Creating a custom directive

In this lecture we are going to create our very own custom directive.

Learning Objectives

  • Know how to create a basic directive using the @Directive decorator.

  • Know how to use selectors to associate an element with a directive based on an attribute.

  • Know how to interact with the raw DOM element of the associated element from the directive.

Directive decorator

We’ll call our directive ccCardHover and we’ll attach it to the card block like so:

<div class="card card-block" ccCardHover>...</div>

Tip

The Angular team recommends using directives as attributes, prefixed with a namespace. We’ve prefixed our directive with the namespace 'cc'.

We create directives by annotating a class with the @Directive decorator.

Lets create a class called CardHoverDirective and use the @Directive dectorator to associate this class with our attribute ccCardHover, like so:

import { Directive } from '@angular/core';
.
.
.
@Directive({
  selector:"[ccCardHover]"
})
class CardHoverDirective { }

Attribute selector

The above code is very similar to what we would write if this was a component, the first striking difference is that the selector is wrapped with `[]`.

To understand why we do this we first need to understand that the selector attribute uses CSS matching rules to match a component/directive to a HTML element.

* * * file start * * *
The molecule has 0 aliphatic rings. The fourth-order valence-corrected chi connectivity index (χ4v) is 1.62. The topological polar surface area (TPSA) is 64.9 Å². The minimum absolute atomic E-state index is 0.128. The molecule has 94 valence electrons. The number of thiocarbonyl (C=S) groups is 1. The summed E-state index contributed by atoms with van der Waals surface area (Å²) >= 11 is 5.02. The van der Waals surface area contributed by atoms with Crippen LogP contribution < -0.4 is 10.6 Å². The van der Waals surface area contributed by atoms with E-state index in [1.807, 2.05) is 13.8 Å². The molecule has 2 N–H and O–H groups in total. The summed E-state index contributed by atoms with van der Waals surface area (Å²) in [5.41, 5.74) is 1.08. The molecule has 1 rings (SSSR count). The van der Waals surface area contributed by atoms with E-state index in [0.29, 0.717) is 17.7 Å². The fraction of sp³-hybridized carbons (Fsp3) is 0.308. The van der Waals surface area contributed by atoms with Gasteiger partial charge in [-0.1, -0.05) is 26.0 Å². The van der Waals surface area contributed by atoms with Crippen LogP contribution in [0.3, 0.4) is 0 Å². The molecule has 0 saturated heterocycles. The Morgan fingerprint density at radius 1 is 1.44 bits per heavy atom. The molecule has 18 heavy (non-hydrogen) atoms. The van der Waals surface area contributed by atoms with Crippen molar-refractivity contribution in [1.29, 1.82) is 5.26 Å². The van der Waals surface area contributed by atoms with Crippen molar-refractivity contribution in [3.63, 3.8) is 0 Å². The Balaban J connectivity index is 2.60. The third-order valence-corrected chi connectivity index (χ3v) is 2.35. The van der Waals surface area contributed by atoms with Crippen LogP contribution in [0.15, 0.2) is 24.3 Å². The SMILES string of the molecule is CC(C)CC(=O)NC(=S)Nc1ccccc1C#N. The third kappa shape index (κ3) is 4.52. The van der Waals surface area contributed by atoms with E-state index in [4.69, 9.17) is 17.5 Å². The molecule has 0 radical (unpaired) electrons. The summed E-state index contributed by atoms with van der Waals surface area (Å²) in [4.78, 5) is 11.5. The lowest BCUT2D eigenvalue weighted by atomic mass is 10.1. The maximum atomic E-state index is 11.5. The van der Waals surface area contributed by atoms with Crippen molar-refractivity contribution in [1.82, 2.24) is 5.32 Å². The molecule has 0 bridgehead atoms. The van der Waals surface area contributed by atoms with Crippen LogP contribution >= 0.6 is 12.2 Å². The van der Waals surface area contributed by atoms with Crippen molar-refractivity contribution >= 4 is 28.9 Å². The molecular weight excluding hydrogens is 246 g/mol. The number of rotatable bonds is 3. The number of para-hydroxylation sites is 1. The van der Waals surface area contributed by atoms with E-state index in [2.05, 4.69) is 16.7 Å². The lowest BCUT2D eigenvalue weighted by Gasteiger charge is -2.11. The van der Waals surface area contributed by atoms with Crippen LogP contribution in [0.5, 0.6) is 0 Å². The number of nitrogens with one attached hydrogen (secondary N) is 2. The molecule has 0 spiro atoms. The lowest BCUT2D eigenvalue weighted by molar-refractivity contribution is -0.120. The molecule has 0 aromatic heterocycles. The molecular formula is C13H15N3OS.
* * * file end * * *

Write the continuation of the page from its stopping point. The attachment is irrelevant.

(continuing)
In CSS to match to a specific element we would just type in the name of the element, so input {…​}`or `p {…​}.

This is why previously when we defined the selector in the @Component directive we just wrote the name of the element, which matches onto an element of the same name.

If we wrote the selector as .ccCardHover, like so:

import { Directive } from '@angular/core';
.
.
.
@Directive({
  selector:".ccCardHover"
})
class CardHoverDirective { }

Then this would associate the directive with any element that has a class of ccCardHover, like so:

<div class="card card-block ccCardHover">...</div>

We want to associate the directive to an element which has a certain attribute.

To do that in CSS we wrap the name of the attribute with [], and this is why the selector is called [ccCardHover].

Directive constructor

The next thing we do is add a constructor to our directive, like so:

import { ElementRef } from '@angular/core';
.
.
.